EAPM: Training for doctors and nurses not keeping pace with technological advances

Written by Martin Banks on 20 July 2018 in News
News

The European Alliance for Personalised Medicine (EAPM) has called for healthcare professionals to be given competences that “reflect the latest advances and discoveries in medical research.”

Photo credit: Pixabay


The Brussels-based EAPM says it is increasingly concerned that traditional training methods for doctors and nurses is not keeping pace with technological advances in medicine.

It also says that because of the “breathtaking pace” of science in healthcare, much knowledge is becoming “incomplete quickly, or worse, outdated.”

Health care professionals (HCPs), it says, need to have professional competences that “reflects the latest advances and discoveries in medical research and healthcare - allowing the right treatment for the right patient at the right time.”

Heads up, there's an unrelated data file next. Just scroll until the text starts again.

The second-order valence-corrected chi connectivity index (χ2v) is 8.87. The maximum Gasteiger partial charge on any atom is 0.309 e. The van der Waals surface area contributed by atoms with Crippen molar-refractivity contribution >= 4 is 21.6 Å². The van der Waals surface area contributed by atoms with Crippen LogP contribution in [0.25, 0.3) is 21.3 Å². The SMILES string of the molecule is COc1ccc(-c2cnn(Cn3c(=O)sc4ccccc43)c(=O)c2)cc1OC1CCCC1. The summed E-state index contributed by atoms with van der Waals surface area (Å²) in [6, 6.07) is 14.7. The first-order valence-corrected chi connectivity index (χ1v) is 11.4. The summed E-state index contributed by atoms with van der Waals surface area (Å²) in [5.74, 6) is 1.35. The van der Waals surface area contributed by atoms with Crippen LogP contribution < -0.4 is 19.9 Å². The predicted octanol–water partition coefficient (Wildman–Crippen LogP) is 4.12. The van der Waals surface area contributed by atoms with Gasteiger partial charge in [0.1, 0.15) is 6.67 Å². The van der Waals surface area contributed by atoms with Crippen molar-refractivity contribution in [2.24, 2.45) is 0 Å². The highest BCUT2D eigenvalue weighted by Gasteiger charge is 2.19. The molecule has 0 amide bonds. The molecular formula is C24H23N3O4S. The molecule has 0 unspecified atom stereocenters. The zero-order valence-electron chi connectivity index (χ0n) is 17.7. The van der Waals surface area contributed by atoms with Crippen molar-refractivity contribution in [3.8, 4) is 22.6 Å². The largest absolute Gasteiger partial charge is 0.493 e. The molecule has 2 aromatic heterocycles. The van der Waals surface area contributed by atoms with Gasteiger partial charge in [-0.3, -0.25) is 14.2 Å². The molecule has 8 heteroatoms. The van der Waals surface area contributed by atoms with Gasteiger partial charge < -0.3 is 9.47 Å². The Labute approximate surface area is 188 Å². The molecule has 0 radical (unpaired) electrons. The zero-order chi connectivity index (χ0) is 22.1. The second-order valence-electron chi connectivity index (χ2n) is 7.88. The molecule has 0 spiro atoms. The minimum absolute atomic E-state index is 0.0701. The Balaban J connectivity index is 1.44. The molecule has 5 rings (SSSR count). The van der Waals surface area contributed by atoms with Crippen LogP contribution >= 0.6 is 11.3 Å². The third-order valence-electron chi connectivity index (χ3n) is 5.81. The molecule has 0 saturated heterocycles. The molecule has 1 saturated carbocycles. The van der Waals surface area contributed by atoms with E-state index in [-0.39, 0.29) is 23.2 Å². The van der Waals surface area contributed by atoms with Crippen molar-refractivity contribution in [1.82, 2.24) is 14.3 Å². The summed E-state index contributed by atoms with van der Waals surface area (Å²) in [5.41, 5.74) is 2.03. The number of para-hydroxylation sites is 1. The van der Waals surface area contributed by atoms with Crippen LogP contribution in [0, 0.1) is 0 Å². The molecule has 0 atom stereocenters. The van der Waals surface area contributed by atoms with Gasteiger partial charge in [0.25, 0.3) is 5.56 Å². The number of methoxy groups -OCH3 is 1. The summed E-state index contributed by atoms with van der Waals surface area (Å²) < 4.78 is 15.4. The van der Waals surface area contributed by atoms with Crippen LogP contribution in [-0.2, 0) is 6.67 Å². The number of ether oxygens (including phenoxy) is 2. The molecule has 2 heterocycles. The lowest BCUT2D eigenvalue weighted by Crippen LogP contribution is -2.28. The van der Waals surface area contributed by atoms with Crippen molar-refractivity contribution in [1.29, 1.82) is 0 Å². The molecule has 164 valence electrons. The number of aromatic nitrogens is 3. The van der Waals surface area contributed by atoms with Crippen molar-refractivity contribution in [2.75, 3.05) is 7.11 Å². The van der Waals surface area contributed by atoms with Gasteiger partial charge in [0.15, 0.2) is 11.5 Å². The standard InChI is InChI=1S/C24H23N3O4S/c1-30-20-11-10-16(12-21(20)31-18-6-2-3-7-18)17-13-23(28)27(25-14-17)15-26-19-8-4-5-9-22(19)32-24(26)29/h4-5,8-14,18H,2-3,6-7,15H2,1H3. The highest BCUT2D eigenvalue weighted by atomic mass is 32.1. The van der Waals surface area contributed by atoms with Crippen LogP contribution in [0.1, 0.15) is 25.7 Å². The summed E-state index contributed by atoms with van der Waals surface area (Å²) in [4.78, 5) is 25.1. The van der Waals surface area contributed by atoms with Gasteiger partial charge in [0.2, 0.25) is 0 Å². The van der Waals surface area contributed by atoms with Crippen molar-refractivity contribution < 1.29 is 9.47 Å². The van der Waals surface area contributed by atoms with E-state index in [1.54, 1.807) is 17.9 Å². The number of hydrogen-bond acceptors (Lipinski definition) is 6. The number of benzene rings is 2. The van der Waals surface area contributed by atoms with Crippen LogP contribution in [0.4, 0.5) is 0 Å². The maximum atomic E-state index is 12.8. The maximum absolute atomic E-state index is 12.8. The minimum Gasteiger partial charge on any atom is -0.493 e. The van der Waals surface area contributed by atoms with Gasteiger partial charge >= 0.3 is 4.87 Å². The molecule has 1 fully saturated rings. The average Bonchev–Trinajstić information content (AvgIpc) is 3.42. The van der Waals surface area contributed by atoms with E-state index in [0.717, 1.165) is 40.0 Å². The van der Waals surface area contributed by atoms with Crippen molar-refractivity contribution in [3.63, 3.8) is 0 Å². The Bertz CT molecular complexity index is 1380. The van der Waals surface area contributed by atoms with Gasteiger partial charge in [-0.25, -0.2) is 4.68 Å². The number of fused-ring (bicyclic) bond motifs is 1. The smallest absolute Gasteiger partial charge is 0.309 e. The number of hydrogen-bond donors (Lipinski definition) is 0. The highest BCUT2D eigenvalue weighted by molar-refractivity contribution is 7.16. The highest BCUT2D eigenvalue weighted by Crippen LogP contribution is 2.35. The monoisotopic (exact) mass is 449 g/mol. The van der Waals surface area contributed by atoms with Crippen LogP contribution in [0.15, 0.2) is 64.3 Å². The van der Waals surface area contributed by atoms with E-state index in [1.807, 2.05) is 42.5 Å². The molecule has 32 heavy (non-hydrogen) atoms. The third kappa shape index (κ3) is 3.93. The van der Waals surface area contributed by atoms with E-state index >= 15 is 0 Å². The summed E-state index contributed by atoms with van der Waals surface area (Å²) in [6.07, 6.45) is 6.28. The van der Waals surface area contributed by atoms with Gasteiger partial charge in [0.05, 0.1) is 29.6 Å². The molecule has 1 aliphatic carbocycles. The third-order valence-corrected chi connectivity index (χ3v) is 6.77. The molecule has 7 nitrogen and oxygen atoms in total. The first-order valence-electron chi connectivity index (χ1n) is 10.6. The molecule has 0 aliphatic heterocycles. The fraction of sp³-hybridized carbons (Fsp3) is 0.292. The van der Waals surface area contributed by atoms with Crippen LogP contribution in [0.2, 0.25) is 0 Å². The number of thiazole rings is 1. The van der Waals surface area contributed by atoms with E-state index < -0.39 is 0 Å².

EAPM executive director Denis Horgan said, “The way in which healthcare is delivered to the patient is changing and it is changing fast. Advances in personalised medicine must fundamentally alter the scope, content and manner in which HCPs are educated.”

EAPM has helped promote the use of personalised medicine, defined as a move away from a 'one size fits all' approach to patient care to one which uses new approaches to “better manage” patients’ health.

The aim, says the alliance, is to target therapies to achieve the best outcomes in the management of a patient's disease.

EAPM believes that education is important, with Horgan adding, “Certainly, in healthcare, and particularly in personalised medicine, we have long believed that ongoing training of HCPs is vital.”